Nineteen percent of all AIDS victims in California contracted HIV from sharing contaminated needles. Sixty percent of the people in the United States infected with Hepatitis C transmitted the disease via injection equipment.
Of all the promises President Obama made during his presidential campaign, lifting the ban on federal funding of needle exchange was one of the most important and progressive. Unfortunately, he has failed to live up to his promise.
Earlier this month, Obama actively refused to reserve promised federal funding for syringe exchange programs (SEPs) in the budget, effectively protecting the existing ban on federal funding for SEPs.
The United States is supposed to be the leader of the free world, especially when it comes to health. Our doctors and our hospitals have the most advanced medical technology available, yet residents of this country are infected with the same diseases that ravage Third World countries.
Policy cannot simply reflect the politics of the rich and healthy. Obama promised the country change and hope and honesty. Yet this decision disregards the well-being — fiscal and otherwise — of our country and the people in it.
Not only has he failed to address one of the most important health concerns facing our country, Obama has passed up the opportunity to protect the voiceless sufferers of infectious disease.
The majority of California residents infected with HIV/AIDS are minorities. The people whose hopes of a brighter and better future rode in with Obama are the first to feel his neglect.
California is already facing the financial repercussions of irresponsible lawmakers and legislators. Now is not the time to inflict reckless acts of cowardice on us. Making decisions based on what the country needs, not on what the ban’s sponsors want, was what we had in mind when Obama got into office.
Health care for liver disease patients costs between $15,000 and $20,000 each year.
According to an MSNBC article written in 2006, treating HIV/AIDS patients can cost more that $600,000 over 25 years (the estimated prognosis of a person diagnosed with HIV). Minimum costs for HIV/AIDS treatment can reach up to $25,000 each year.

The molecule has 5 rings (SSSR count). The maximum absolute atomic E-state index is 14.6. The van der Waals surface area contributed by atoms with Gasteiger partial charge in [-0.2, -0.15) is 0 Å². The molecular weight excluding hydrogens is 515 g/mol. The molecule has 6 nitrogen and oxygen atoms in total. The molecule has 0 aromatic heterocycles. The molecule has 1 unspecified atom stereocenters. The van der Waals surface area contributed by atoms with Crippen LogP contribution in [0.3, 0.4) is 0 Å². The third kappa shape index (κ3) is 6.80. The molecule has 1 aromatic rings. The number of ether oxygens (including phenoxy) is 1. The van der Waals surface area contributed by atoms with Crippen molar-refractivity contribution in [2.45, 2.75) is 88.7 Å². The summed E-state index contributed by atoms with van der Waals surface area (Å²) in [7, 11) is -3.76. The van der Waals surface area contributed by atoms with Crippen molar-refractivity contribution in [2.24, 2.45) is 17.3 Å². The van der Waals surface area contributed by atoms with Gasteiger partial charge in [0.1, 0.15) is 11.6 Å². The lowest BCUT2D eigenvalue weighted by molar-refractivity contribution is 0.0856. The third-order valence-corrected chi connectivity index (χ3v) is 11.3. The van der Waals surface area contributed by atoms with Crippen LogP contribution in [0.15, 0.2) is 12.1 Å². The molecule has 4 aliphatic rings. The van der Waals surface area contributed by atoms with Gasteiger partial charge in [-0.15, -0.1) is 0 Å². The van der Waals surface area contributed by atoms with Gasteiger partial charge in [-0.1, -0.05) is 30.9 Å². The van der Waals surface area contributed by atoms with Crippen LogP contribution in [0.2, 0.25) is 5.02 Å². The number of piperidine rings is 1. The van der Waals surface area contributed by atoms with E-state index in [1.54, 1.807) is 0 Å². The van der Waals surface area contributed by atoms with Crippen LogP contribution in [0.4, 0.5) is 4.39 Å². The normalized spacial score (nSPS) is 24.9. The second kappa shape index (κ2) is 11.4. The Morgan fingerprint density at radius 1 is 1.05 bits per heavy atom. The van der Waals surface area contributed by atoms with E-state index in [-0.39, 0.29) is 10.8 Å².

These figures are exponentially higher than the cost of funding SEPs, which are proven to reduce the rate of infection without increasing use. Taxpayers often foot the bill.
According to the Center for Disease Control and Prevention-funded California Syringe Exchange Program Study, more than 80 percent of programs evaluated in 2004 were operating with budgets of less than $100,000 per year.
Hence, for the cost of four HIV/AIDS patients, SEPs can provide clean injection equipment to dozens and prevent further spread of devastating diseases.
California Senate Bill 1159 legalized the sale of syringes in pharmacies per local government approval. This bill allows registered pharmacies to sell up to 10 needles over the counter to any customer, provided that they offer information about drug rehabilitation programs and the appropriate disposal containers.
People who can’t afford or don’t want to buy syringes may exchange their used or contaminated syringes for new ones at clinics like Santa Cruz’s local organization, the Santa Cruz AIDS Project (SCAP). SCAP and similar organizations throughout the country provide a safe space for needle users to access clean injection equipment.
President Obama’s decision to maintain the ban on funding for programs like the one at SCAP makes it fiscally and sanitarily inefficient.
Making decisions out of fear of being reprimanded by social conservatives who propagandize federal funding of SEPs as promoting drug use is a concession that the country cannot afford to make. Claims that SEPs increase rates of drug abuse are entirely unfounded. Studies conducted by the Office of AIDS California Deparement of Health have demonstrated that SEPs slash rates of HIV infection in half without increasing overall drug use.
The same tired political excuses are compromising the health of California. President Obama’s novelty does not pardon him from recklessness, and abandoning the cause that SEPs advocate is tantamount to condemning thousands of people to infectious diseases.